American Splendor (2003)
The obvious and unpolished dullness of Harvey Pekar – the man whose life this semi-documentary is based upon – is to a large extent what makes this little film the joyous peculiarity it is. The film is a biographic story about a more or less unhappy young man who finds success in making comics about his own small-scale miseries. The result was/is the renowned cartoon magazines American Splendor which has had a central position in the American comic market since the 70's.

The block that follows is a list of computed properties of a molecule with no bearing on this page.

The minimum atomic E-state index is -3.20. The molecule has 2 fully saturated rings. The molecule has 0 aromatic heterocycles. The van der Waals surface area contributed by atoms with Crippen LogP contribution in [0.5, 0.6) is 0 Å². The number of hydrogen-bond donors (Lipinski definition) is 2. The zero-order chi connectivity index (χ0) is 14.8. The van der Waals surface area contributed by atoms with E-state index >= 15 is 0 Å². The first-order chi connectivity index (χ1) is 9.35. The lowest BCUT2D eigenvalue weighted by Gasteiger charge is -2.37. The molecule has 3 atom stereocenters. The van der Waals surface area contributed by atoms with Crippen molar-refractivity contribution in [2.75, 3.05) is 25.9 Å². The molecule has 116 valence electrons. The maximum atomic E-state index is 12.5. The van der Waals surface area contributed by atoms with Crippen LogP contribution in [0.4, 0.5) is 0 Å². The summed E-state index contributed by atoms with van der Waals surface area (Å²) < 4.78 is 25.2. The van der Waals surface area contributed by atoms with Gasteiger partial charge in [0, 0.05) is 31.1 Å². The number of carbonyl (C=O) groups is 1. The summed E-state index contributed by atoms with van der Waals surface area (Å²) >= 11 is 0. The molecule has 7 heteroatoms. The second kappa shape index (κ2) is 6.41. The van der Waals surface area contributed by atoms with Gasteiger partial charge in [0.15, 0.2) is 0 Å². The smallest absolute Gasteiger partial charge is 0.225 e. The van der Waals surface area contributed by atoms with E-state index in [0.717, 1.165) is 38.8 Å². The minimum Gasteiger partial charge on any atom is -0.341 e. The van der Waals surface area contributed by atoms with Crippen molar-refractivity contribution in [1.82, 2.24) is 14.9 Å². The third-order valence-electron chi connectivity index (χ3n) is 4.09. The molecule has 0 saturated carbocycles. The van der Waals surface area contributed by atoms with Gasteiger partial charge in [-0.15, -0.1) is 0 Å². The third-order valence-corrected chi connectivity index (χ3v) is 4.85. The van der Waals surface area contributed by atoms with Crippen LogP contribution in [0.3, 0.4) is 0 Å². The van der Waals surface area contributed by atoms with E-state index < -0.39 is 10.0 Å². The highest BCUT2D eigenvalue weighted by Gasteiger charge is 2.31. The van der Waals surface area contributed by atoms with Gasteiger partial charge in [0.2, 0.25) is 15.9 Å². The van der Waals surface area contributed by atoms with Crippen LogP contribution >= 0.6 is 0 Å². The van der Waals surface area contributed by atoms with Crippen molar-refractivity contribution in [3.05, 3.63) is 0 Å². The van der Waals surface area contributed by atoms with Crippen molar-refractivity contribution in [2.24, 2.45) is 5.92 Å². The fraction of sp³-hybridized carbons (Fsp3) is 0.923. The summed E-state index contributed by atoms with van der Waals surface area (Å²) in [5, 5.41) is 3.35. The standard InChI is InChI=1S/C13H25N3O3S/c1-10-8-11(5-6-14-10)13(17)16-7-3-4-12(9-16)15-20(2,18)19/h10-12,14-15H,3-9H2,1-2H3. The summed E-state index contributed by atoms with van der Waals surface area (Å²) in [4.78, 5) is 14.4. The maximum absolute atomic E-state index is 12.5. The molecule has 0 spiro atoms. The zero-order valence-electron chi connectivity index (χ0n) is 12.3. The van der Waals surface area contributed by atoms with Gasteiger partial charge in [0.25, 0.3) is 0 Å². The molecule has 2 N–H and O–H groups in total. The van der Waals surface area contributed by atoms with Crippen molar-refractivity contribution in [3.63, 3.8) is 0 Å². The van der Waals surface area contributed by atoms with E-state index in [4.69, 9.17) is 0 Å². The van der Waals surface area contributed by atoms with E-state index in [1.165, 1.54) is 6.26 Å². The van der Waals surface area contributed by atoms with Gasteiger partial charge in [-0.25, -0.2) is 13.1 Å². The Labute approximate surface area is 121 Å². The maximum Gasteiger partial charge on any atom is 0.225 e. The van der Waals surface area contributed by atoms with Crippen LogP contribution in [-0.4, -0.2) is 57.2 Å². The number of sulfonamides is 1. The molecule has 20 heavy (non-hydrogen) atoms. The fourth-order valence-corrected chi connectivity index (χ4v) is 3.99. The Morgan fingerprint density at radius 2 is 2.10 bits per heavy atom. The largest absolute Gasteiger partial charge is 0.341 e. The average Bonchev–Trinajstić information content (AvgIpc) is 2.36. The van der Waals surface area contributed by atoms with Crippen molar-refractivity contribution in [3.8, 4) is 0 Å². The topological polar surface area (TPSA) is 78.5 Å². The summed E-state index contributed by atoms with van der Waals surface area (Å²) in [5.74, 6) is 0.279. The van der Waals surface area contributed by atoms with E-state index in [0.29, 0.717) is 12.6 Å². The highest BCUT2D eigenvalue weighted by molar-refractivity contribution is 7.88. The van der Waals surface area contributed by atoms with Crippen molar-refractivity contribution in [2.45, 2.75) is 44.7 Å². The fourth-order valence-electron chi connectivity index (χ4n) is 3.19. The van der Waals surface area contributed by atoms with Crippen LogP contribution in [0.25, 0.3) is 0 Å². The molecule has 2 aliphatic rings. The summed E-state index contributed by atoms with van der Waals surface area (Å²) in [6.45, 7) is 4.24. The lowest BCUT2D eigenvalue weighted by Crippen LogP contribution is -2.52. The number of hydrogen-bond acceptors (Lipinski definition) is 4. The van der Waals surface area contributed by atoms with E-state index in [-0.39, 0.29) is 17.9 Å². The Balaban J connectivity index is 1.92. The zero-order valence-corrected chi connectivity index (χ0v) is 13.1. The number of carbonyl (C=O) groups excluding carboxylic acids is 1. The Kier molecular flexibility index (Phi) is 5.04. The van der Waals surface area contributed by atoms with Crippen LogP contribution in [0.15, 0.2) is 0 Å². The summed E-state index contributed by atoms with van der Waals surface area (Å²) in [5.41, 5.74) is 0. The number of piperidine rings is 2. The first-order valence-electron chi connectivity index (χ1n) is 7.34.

The film, by Shari Springer Berman and Robert Pulcini, thrives on many of the same trivial observations that the comics do. And it is charming and amusing without necessarily being neither funny nor interesting. On the form level, however, American Splendor is structurally creative - erasing the border between character and actor in a shrewd and well-functioning way. There's a funny moment when the real Harvey Pekar voices his concern that Paul Giamatti "looks nothing like me", implicitly stating that he thinks the actor isn't good-looking enough. It is a solid achievement to not let this mixing of fiction and documentary corrupt the drama. Giamatti, who is one of the industry's hidden treasures, is impressive in the lead. Still, the film cannot completely escape from the fact that this is a movie about trivial people and not too exclusive events. It is undeniably cute and clever, but far from powerful.